Original post : 1 Feb 2012

Making a virtue out of weakness

Integrity & honestyTrust is one of the most important factors in our decisions to buy. Do we trust the company to deliver? Can the product be trusted to work? What if things go wrong - can we trust that our problems will be put right? 

And we use lots of different signals to reach our conclusion about whether and who to trust: brand and image, promotional messages, customer reviews & testimonials, etc. However, don't be mislead into thinking that you have to paint a 100% rosy picture in order to be seen as honest and trustworthy! Confessing to being less than perfect can be a real boost to your integrity.

Evidence from the science of persuasion (a book by Goldstein, Martin & Cialdini) suggests that showing some minor weakness can make your overall case that much stronger. A study showed that lawyers admitting to a weakness in their case before the opposition could mention it were rated as more trustworthy. And job applicants admitting to some limitations have been shown to be invited to more interviews than those whose CVs are only positive. You might also have better luck selling your car if you point out some of the small flaws before the prospective buyer finds them out for themselves.

Why might this information be important to marketers? Well, because it suggests that you don't have to paper over all the cracks when communicating to and with customers. In fact admitting to a few cracks may make you seem a better bet than the competition. 

Volkswagen famously employed this technique with the Beetle, playing on its ugliness made their claims about better fuel consumption and affordable price that much more trustworthy and believable. In short, more persuasive. 

Customer testimonials that are over the top glowing and positive can, it follows, have the reverse effect. While companies that present a more balanced set of reviews of their products and services can gain brownie points for being honest.

I'm not suggesting that you deliberately go looking for negative reviews but that you do resist the urge to totally sanitise any hint of criticism from statements you use. And it might make you think differently if you are worried about opening your company up to comments on social media - the odd problem can work in your favour.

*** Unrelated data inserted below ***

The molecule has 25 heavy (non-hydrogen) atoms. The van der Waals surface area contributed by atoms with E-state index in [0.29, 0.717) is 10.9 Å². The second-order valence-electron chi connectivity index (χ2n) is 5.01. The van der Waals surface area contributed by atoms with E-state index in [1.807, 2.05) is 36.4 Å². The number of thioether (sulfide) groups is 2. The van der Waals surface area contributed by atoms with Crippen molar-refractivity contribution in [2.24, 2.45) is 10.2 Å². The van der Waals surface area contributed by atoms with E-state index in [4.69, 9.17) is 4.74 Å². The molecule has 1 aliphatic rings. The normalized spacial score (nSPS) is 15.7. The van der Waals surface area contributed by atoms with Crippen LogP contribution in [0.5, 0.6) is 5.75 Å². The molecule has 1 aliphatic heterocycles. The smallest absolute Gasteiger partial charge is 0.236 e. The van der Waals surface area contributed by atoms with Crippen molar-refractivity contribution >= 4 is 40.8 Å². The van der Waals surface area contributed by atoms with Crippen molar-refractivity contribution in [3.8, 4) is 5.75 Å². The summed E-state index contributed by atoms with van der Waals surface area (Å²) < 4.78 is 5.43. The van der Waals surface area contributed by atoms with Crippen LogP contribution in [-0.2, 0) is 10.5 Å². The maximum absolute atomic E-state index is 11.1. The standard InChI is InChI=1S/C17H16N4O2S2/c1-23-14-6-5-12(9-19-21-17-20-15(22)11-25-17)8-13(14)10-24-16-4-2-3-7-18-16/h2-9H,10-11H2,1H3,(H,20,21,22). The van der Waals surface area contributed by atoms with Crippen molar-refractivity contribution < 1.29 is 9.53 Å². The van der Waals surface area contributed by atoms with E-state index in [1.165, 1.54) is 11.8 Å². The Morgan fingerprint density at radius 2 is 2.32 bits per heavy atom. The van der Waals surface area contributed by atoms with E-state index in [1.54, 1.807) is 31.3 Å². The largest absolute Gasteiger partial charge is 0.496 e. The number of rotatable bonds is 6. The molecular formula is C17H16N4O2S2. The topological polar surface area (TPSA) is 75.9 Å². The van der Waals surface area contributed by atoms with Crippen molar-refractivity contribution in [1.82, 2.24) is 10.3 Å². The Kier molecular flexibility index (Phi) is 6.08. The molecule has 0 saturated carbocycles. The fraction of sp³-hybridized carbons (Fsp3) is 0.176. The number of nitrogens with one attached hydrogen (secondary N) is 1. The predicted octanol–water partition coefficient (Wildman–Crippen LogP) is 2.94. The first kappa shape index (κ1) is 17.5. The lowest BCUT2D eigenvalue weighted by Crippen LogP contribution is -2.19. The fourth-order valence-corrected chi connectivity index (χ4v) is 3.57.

Of course, this only works if you have other REAL strengths that you can highlight once you've admitted to the MINOR weakness - no one wants to be buy from someone boasting of being bottom of the league tables - but it's whole different way of looking at how you put your messages together. Honesty is indeed the best policy!


Yes, we should be proud to be human - rather than apologetic because we are 'only human'!
Comment by Sharon - 7 Feb 2012 20:23
Good article Sharon - it's all about 'being human' and the problem with people seeming to be super heroes is that although you suspect they may have a skid mark in their pants, they'd never admit it (strange analogy I know!). It works the other way as well - when we initially speak to potential clients there is little admittal that they've made mistakes (in their online marketing in our case). However, it's possible that by us saying something like: "in our experience, at least 90% of companies who create their own Adwords campaigns have made some damaging errors so it's not an exclusive club", it acts as an open door for potential client to admit where they think they've gone wrong. This works in two ways because they don't feel 'stupid' (from the mistakes they've made) because many others have done the same before them, and a line in the sand is drawn, from where positivity can evolve and we see them as 'human' and receptive to change.
Comment by Andy Harris - 4 Feb 2012 08:32
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